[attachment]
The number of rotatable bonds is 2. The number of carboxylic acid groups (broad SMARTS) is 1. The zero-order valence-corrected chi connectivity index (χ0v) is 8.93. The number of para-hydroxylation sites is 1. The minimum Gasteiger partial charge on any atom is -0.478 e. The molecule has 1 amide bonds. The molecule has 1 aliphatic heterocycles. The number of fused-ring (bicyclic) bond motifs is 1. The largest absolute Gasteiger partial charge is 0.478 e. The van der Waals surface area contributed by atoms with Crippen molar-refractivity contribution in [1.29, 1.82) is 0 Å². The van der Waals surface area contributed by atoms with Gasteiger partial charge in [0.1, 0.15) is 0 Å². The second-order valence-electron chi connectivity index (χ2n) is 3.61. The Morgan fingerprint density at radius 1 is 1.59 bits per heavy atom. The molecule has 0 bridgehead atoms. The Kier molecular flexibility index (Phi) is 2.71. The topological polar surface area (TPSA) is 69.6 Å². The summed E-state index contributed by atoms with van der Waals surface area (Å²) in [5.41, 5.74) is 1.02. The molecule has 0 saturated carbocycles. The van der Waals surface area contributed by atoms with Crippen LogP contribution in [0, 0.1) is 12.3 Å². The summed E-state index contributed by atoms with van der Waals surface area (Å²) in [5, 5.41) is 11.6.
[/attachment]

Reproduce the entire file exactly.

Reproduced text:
The number of rotatable bonds is 2. The number of carboxylic acid groups (broad SMARTS) is 1. The zero-order valence-corrected chi connectivity index (χ0v) is 8.93. The number of para-hydroxylation sites is 1. The minimum Gasteiger partial charge on any atom is -0.478 e. The molecule has 1 amide bonds. The molecule has 1 aliphatic heterocycles. The number of fused-ring (bicyclic) bond motifs is 1. The largest absolute Gasteiger partial charge is 0.478 e. The van der Waals surface area contributed by atoms with Crippen molar-refractivity contribution in [1.29, 1.82) is 0 Å². The van der Waals surface area contributed by atoms with Gasteiger partial charge in [0.1, 0.15) is 0 Å². The second-order valence-electron chi connectivity index (χ2n) is 3.61. The Morgan fingerprint density at radius 1 is 1.59 bits per heavy atom. The molecule has 0 bridgehead atoms. The Kier molecular flexibility index (Phi) is 2.71. The topological polar surface area (TPSA) is 69.6 Å². The summed E-state index contributed by atoms with van der Waals surface area (Å²) in [5.41, 5.74) is 1.02. The molecule has 0 saturated carbocycles. The van der Waals surface area contributed by atoms with Crippen LogP contribution in [0, 0.1) is 12.3 Å². The summed E-state index contributed by atoms with van der Waals surface area (Å²) in [5, 5.41) is 11.6.